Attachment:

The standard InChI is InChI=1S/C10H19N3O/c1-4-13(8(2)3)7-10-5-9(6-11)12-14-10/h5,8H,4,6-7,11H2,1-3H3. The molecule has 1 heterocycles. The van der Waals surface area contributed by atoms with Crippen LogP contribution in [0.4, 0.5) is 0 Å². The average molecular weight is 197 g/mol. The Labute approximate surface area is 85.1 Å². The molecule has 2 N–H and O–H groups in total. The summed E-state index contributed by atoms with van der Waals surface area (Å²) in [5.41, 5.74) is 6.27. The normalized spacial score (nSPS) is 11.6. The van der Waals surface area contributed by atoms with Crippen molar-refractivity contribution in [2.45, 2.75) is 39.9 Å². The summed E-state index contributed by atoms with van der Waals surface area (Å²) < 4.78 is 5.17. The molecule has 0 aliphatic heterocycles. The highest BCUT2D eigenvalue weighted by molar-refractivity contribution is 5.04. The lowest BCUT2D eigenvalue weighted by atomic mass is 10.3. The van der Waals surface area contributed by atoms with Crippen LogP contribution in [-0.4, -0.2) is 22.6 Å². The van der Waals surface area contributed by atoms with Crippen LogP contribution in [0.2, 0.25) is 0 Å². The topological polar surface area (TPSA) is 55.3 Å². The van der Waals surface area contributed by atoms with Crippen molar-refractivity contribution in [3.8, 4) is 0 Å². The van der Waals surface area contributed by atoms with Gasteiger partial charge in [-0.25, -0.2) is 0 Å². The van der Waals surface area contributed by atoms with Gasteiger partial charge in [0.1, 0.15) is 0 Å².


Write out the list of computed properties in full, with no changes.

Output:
The standard InChI is InChI=1S/C10H19N3O/c1-4-13(8(2)3)7-10-5-9(6-11)12-14-10/h5,8H,4,6-7,11H2,1-3H3. The molecule has 1 heterocycles. The van der Waals surface area contributed by atoms with Crippen LogP contribution in [0.4, 0.5) is 0 Å². The average molecular weight is 197 g/mol. The Labute approximate surface area is 85.1 Å². The molecule has 2 N–H and O–H groups in total. The summed E-state index contributed by atoms with van der Waals surface area (Å²) in [5.41, 5.74) is 6.27. The normalized spacial score (nSPS) is 11.6. The van der Waals surface area contributed by atoms with Crippen molar-refractivity contribution in [2.45, 2.75) is 39.9 Å². The summed E-state index contributed by atoms with van der Waals surface area (Å²) < 4.78 is 5.17. The molecule has 0 aliphatic heterocycles. The highest BCUT2D eigenvalue weighted by molar-refractivity contribution is 5.04. The lowest BCUT2D eigenvalue weighted by atomic mass is 10.3. The van der Waals surface area contributed by atoms with Crippen LogP contribution in [-0.4, -0.2) is 22.6 Å². The van der Waals surface area contributed by atoms with Crippen LogP contribution in [0.2, 0.25) is 0 Å². The topological polar surface area (TPSA) is 55.3 Å². The van der Waals surface area contributed by atoms with Crippen molar-refractivity contribution in [3.8, 4) is 0 Å². The van der Waals surface area contributed by atoms with Gasteiger partial charge in [-0.25, -0.2) is 0 Å². The van der Waals surface area contributed by atoms with Gasteiger partial charge in [0.1, 0.15) is 0 Å².